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Pine Wood

In 1819, a ship named the Savannah left its home port in Georgia to achieve fame as the first steam powered ship to cross the Atlantic Ocean. It made the journey in 24 hours with the aid of pine wood fuel.

Pine trees are cone-bearing evergreens found worldwide, primarily in northern temperate regions. Typically they have woody stems covered in bark, which protects tissues that conduct nutrients and water. When harvested, they provide materials like lumber, turpentine, rosin, paper, pulp, fuel and even food (pine nuts). Pines are gymnosperms, non-flowering plants that produce naked seeds not enclosed in an ovary. In many pine species, winged seeds are distributed from cones by exposure to wind or fire.

Pine trees are susceptible to infestations of worm-like microorganisms called nematodes, which can cause serious economic damage to tree farms. Nematode infections have a wilting effect on the pines by interfering with the movement of water through the water-conducting tissues. Nematodes are transmitted by wood-boring bark beetles and can affect pines throughout the United States, Canada, Mexico, Japan, China, Taiwan and Korea. Since nematodes feed on growing, dying or dead trees, lumber, crates, wood chips, furniture, and any other pinewood products that are not kiln-dried can also transmit nematodes.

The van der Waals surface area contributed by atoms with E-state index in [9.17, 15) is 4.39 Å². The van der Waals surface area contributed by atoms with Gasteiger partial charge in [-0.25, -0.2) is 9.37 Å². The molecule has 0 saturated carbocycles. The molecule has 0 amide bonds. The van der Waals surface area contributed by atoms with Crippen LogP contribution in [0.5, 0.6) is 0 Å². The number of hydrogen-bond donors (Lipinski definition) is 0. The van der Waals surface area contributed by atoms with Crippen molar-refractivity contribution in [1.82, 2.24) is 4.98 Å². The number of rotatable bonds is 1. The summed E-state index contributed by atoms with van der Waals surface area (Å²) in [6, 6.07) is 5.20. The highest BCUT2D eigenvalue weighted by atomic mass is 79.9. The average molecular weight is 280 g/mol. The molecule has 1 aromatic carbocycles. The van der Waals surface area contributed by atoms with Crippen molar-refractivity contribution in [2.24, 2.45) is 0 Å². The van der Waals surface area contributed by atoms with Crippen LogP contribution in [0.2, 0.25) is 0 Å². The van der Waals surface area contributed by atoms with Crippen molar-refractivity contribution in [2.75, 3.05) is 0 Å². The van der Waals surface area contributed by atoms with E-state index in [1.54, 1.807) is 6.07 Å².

The specimen presented here was imaged with a Nikon Eclipse E600 microscope operating with fluorite and/or apochromatic objectives and vertical illuminator equipped with a mercury arc lamp. Specimens were illuminated through Nikon dichromatic filter blocks containing interference filters and a dichroic mirror and imaged with standard epi-fluorescence techniques. The filter combination utilized for the pine wood was a triple cube specific for DAPI, FITC, and Texas Red. Photomicrographs were captured with a Nikon DXM 1200 digital camera system coupled to the microscope with a lens-free C-mount adapter.


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